After this, the film turns dark and moves toward a climax that pulls out all the stops both musically and dramatically, recalling films as diverse as La dolce vita and Shack Out on 101. It does not end well for Telena, the one truly precious thing in town, the one thing with a real chance for life, and though Vance is not indifferent (he genuinely looks affected), we get the troubling feeling that he might have saved her.

But something keeps Bigelow’s band of outsiders from connecting with women—from the lady in the T-Bird to Augusta the waitress to Telena to even their own Sportster Debbie, who has outdoor sex with one of the locals while the gang gather in the diner to witness the humiliation of Augusta. Like the night people of Near Dark and the blissed-out thrill-seekers of Point Break, the bikers live on the edge of society, banned by a kind of infirmity from ever grasping the completeness of real connection with others. Are they unloved or unloving or incapable of love? Again, all the possibilities are preserved.

As Bigelow’s Loveless are brought into sharp relief by the women around the edges of their world, so are the members of the predominantly male communities that populate most of her other films: the old-boy police force in Blue Steel; the FBI, the territorial surfers, and Bodhi’s mystical adventurers in Point Break; the underground network of men who eroticize thrills stolen from the memories of others rather than risk real interpersonal connection in Strange Days; the immigrant fishermen and the verbally brawling brothers of The Weight of Water; the bomb disposal squad of The Hurt Locker. The all-male world of K-19: The Widowmaker is the sole exception; the absence of or failure to connect with women is almost wholly absent from that film. The doomed Russian submariners’ separation from women is not of their choosing, and though it plays a psychological role in the film’s character relationships, it is not as important a theme as it is in other Bigelow films.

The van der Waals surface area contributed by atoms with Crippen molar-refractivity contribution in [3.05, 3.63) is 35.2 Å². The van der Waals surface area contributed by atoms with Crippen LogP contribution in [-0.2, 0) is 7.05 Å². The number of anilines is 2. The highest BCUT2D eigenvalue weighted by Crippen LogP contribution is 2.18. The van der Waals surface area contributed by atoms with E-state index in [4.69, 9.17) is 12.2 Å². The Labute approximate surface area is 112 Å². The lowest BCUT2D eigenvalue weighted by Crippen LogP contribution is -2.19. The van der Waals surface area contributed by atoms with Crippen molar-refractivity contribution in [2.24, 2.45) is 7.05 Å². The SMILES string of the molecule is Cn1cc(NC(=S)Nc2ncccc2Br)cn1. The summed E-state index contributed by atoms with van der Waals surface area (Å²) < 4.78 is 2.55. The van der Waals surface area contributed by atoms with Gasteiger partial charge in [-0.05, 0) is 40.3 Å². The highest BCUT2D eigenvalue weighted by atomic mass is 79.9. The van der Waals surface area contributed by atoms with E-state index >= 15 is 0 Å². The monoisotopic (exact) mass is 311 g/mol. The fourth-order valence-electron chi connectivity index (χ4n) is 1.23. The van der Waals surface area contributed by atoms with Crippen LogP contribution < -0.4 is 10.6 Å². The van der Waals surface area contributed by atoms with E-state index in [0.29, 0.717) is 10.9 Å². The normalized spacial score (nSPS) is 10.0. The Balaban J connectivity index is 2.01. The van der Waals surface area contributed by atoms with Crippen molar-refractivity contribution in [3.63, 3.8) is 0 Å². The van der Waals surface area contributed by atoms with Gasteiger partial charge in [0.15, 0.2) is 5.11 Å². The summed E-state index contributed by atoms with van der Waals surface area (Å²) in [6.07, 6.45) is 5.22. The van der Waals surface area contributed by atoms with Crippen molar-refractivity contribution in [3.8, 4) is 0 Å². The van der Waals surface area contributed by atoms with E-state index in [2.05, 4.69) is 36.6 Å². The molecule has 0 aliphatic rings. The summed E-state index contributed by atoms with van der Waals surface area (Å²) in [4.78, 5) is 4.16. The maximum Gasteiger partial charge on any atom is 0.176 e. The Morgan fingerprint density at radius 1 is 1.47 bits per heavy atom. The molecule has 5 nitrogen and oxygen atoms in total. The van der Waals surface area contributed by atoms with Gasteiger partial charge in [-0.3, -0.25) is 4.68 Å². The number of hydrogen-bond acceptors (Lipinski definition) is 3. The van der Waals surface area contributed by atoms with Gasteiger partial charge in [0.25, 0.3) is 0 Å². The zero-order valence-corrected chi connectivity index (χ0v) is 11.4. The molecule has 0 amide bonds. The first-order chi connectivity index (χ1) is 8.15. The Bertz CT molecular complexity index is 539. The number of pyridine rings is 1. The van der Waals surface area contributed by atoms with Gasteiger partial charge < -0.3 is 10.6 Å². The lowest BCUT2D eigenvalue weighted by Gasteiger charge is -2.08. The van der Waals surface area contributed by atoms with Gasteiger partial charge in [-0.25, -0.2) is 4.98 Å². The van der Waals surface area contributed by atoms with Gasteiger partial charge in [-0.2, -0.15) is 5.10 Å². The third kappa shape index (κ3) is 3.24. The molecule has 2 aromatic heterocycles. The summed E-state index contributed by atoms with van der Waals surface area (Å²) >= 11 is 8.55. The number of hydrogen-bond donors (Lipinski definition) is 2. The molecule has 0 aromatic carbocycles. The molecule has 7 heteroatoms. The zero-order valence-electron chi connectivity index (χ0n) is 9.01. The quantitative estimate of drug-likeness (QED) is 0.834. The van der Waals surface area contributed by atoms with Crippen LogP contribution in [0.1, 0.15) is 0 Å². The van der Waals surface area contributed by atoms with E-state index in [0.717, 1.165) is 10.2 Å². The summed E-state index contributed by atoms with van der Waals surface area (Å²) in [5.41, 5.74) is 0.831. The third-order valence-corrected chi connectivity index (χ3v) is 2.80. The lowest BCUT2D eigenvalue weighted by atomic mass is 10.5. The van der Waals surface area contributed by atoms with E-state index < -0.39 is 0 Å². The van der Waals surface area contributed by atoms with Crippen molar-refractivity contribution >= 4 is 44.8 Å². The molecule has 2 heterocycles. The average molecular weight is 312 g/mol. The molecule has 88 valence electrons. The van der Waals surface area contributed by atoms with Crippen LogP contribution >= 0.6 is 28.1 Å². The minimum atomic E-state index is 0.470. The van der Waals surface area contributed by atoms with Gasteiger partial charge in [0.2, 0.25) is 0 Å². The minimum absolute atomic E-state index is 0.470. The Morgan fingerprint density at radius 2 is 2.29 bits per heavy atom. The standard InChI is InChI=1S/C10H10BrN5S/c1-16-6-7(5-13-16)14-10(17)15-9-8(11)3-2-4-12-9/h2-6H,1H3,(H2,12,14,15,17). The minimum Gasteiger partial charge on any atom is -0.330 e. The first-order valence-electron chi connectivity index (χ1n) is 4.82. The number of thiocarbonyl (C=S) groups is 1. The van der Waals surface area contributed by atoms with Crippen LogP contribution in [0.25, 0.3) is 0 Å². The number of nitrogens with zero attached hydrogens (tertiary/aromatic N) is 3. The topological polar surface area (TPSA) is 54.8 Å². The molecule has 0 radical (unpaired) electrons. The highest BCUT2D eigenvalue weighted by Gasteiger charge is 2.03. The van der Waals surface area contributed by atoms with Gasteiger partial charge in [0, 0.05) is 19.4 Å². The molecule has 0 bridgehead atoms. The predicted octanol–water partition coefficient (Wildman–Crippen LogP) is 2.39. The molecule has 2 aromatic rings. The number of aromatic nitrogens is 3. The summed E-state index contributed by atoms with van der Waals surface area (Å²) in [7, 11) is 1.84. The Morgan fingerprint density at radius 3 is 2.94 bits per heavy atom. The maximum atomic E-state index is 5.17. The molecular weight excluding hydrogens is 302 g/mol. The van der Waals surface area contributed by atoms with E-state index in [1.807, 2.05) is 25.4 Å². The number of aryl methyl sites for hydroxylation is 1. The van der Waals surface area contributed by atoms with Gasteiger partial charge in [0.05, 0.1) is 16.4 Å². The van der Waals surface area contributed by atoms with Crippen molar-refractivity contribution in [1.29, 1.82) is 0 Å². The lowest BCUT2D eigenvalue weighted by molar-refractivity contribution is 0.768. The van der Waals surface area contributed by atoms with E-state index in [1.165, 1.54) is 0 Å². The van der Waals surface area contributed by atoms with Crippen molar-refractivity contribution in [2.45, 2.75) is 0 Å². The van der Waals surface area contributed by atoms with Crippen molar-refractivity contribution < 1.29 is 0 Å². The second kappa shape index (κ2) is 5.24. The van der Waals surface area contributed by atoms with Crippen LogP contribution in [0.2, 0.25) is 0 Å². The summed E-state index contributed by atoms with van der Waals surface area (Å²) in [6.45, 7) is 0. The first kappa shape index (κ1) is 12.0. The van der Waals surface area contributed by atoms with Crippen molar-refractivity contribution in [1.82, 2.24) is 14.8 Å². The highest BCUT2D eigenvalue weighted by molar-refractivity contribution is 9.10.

Sarah Polley as Maren in "The Weight of Water"
Sarah Polley as Maren in "The Weight of Water"

Bigelow’s women, the best of them, are Hawksian with a vengeance: the vampire Mae in Near Dark, prepared to make for her man the supreme sacrifice he could not make for her; Megan Turner, the unwelcome and untrusted female who penetrates the police force and the world of a serial killer in Blue Steel; Tyler, the surfing teacher and girlfriend of Point Break’s Johnny Utah, a re-imagination of Telena who becomes relegated to the role of woman in distress, pressed out of the film by Johnny’s all-consuming passion for Bodhi and what he represents; Lornette Mason, the strong center who ultimately owns the world of Strange Days; the willfully ill-fated sea-wife Maren and the confident intruder Adeline in the two worlds of The Weight of Water.

Hawksian males and male communities reject such women at their peril. The films of Hawks—which by now must be understood as forming a key to the films of Kathryn Bigelow—remind us that focusing on, even celebrating, the man-centered world of action and bravado does not preclude critiquing that same cult of masculinity. Red River’s Tom Dunson, to cite just one example, is defined—and cursed—by the fact that he has willfully excluded women from his world. The result is the fact that his adoptive heir, Matthew Garth, comes to represent femininity for most of the film—stressing the critical importance of reconciling and recombining both the masculine and the feminine principles in synthesizing the whole man.